Connecticut Districts

70%
of Connecticut school districts surveyed by USDA say they participate in farm to school activities.

97

706

355,489

Another 19% of districts surveyed plan to start farm to school activities in the future.

(Note: of the 187 school districts in Connecticut, 74% completed the USDA Farm to School Census.)

Highlights

$7,244,580

invested in local food in Connecticut
with the average school district spending

5%

of their budget on local products.
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School districts in Connecticut are currently buying the following types of local foods:
  • 93%

    fruits
  • 93%

    vegetables
  • 45%

    milk
  • 5%

    meat or poultry

51%

of Connecticut districts surveyed plan to increase local food purchases in the future.
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Connecticut school districts are serving local items throughout the school day. In Connecticut local foods are being served at the following times:
  • 57%

    breakfast
  • 92%

    lunch
  • 8%

    supper
  • 17%

    snacks
  • 9%

    Fresh Fruit & Vegetable Program
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At least

108

school gardens are growing in Connecticut
Tend and water those gardens; their benefits are well documented!
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In Connecticut,

22%

of School Districts
Are Engaging Preschool Children
in Farm to School Activities.
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In Connecticut,

18%

Of School Districts Are Using Local Foods in Summer Meals.
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Learn more about these results. See the details
Based on a tally of the number of votes received, the school district above was selected as a stand out in Connecticut.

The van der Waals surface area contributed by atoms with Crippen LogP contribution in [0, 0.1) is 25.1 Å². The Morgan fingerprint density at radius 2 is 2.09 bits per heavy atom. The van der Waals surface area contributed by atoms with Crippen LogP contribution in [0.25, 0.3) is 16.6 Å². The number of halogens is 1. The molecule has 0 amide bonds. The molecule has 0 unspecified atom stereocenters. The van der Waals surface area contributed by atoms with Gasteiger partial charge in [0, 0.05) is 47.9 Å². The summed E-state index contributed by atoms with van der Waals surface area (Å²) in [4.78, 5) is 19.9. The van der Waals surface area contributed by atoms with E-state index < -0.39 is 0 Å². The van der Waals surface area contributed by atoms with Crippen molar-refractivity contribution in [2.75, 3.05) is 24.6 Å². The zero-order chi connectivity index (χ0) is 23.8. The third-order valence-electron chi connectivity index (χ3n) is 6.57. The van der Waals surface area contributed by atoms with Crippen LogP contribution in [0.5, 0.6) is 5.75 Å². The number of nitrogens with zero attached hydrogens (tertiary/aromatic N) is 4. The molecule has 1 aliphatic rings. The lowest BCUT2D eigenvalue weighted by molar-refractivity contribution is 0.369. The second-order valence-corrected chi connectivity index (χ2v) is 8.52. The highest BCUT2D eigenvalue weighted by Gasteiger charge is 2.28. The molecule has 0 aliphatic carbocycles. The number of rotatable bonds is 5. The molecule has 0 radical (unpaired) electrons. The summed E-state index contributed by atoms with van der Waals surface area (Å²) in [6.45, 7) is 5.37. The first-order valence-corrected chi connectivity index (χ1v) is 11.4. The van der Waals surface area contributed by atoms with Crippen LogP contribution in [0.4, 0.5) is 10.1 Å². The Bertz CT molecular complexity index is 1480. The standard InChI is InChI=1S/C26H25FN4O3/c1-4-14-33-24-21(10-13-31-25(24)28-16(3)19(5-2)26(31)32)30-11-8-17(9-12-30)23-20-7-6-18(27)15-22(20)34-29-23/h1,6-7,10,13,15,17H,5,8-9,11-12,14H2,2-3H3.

What we heard during the nomination process:
New London participates in a Harvest of the Month Program so there is a taste test at all the elementary schools and middle school once a month and then features that item that was taste tested on the lunch menu. We have worked with 9 to 11 local farms to get local produce on the menu regularly. Some farmers even take time in the winter to come visit schools to teach the students what it is like to be a farmer. New London is also part of a processing project with two neighboring districts to process local food produced in the summer to be used year round in the schools. Each school in the district has a school garden that students can go out to and learn about growing different fruits and vegetables. We know that students are more likely to eat a fruit or a vegetable if they had a hand in growing it.
Congratulations to all the school districts in Connecticut conducting farm to school programs.

From buying local food to planting school gardens to teaching kids where their food comes from, Connecticut is ‘bringing the farm to school.’ Peruse the list below for more information on the great work taking place in Connecticut.

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